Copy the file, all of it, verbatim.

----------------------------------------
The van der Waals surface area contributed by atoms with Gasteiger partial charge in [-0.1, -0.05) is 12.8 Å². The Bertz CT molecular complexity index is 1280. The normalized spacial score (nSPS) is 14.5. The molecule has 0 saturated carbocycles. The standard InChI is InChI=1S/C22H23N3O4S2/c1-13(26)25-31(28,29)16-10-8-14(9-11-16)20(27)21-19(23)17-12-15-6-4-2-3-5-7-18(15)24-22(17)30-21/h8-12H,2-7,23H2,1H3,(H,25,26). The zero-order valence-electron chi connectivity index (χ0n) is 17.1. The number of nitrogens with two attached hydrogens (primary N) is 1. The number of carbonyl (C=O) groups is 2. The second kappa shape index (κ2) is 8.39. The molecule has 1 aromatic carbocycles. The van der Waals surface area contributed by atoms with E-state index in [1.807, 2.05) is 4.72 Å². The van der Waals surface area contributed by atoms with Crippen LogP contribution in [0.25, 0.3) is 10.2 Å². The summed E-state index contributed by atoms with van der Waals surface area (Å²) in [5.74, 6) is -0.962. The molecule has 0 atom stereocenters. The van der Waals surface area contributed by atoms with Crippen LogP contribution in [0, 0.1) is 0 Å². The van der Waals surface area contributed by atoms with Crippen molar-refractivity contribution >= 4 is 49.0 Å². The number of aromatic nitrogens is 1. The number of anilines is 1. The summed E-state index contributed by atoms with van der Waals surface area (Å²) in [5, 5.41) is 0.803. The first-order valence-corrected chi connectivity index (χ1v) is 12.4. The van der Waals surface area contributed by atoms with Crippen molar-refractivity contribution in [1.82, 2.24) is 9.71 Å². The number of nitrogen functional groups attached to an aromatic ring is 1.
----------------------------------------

The van der Waals surface area contributed by atoms with Gasteiger partial charge in [-0.1, -0.05) is 12.8 Å². The Bertz CT molecular complexity index is 1280. The normalized spacial score (nSPS) is 14.5. The molecule has 0 saturated carbocycles. The standard InChI is InChI=1S/C22H23N3O4S2/c1-13(26)25-31(28,29)16-10-8-14(9-11-16)20(27)21-19(23)17-12-15-6-4-2-3-5-7-18(15)24-22(17)30-21/h8-12H,2-7,23H2,1H3,(H,25,26). The zero-order valence-electron chi connectivity index (χ0n) is 17.1. The number of nitrogens with two attached hydrogens (primary N) is 1. The number of carbonyl (C=O) groups is 2. The second kappa shape index (κ2) is 8.39. The molecule has 1 aromatic carbocycles. The van der Waals surface area contributed by atoms with E-state index in [1.807, 2.05) is 4.72 Å². The van der Waals surface area contributed by atoms with Crippen LogP contribution in [0.25, 0.3) is 10.2 Å². The summed E-state index contributed by atoms with van der Waals surface area (Å²) in [5.74, 6) is -0.962. The molecule has 0 atom stereocenters. The van der Waals surface area contributed by atoms with Crippen LogP contribution in [0, 0.1) is 0 Å². The van der Waals surface area contributed by atoms with Crippen molar-refractivity contribution >= 4 is 49.0 Å². The number of aromatic nitrogens is 1. The number of anilines is 1. The summed E-state index contributed by atoms with van der Waals surface area (Å²) in [5, 5.41) is 0.803. The first-order valence-corrected chi connectivity index (χ1v) is 12.4. The van der Waals surface area contributed by atoms with Crippen molar-refractivity contribution in [1.82, 2.24) is 9.71 Å². The number of nitrogen functional groups attached to an aromatic ring is 1.